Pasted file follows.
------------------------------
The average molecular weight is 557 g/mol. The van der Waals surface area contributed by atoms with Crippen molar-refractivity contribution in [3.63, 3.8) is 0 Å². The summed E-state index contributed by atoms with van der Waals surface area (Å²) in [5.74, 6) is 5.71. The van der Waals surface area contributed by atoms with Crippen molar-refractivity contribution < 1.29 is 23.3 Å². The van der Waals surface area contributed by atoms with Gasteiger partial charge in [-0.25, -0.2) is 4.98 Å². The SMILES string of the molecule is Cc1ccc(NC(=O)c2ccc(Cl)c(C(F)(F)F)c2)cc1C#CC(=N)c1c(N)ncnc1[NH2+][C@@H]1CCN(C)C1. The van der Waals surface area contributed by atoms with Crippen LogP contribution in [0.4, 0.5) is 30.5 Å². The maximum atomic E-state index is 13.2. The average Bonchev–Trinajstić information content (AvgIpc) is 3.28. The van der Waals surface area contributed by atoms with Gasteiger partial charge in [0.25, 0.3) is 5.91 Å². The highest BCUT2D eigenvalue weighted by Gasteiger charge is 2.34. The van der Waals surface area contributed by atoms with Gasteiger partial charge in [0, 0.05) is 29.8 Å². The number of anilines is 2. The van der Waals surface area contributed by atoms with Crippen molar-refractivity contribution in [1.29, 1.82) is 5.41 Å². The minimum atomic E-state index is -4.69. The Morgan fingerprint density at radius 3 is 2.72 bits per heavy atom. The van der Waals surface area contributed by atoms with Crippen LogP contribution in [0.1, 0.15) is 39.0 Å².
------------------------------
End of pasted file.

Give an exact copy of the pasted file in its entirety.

The average molecular weight is 557 g/mol. The van der Waals surface area contributed by atoms with Crippen molar-refractivity contribution in [3.63, 3.8) is 0 Å². The summed E-state index contributed by atoms with van der Waals surface area (Å²) in [5.74, 6) is 5.71. The van der Waals surface area contributed by atoms with Crippen molar-refractivity contribution < 1.29 is 23.3 Å². The van der Waals surface area contributed by atoms with Gasteiger partial charge in [-0.25, -0.2) is 4.98 Å². The SMILES string of the molecule is Cc1ccc(NC(=O)c2ccc(Cl)c(C(F)(F)F)c2)cc1C#CC(=N)c1c(N)ncnc1[NH2+][C@@H]1CCN(C)C1. The van der Waals surface area contributed by atoms with Crippen LogP contribution in [0.4, 0.5) is 30.5 Å². The maximum atomic E-state index is 13.2. The average Bonchev–Trinajstić information content (AvgIpc) is 3.28. The van der Waals surface area contributed by atoms with Gasteiger partial charge in [0.25, 0.3) is 5.91 Å². The highest BCUT2D eigenvalue weighted by Gasteiger charge is 2.34. The van der Waals surface area contributed by atoms with Gasteiger partial charge in [0, 0.05) is 29.8 Å². The number of anilines is 2. The van der Waals surface area contributed by atoms with Crippen molar-refractivity contribution in [1.29, 1.82) is 5.41 Å². The minimum atomic E-state index is -4.69. The Morgan fingerprint density at radius 3 is 2.72 bits per heavy atom. The van der Waals surface area contributed by atoms with Crippen LogP contribution in [0.1, 0.15) is 39.0 Å².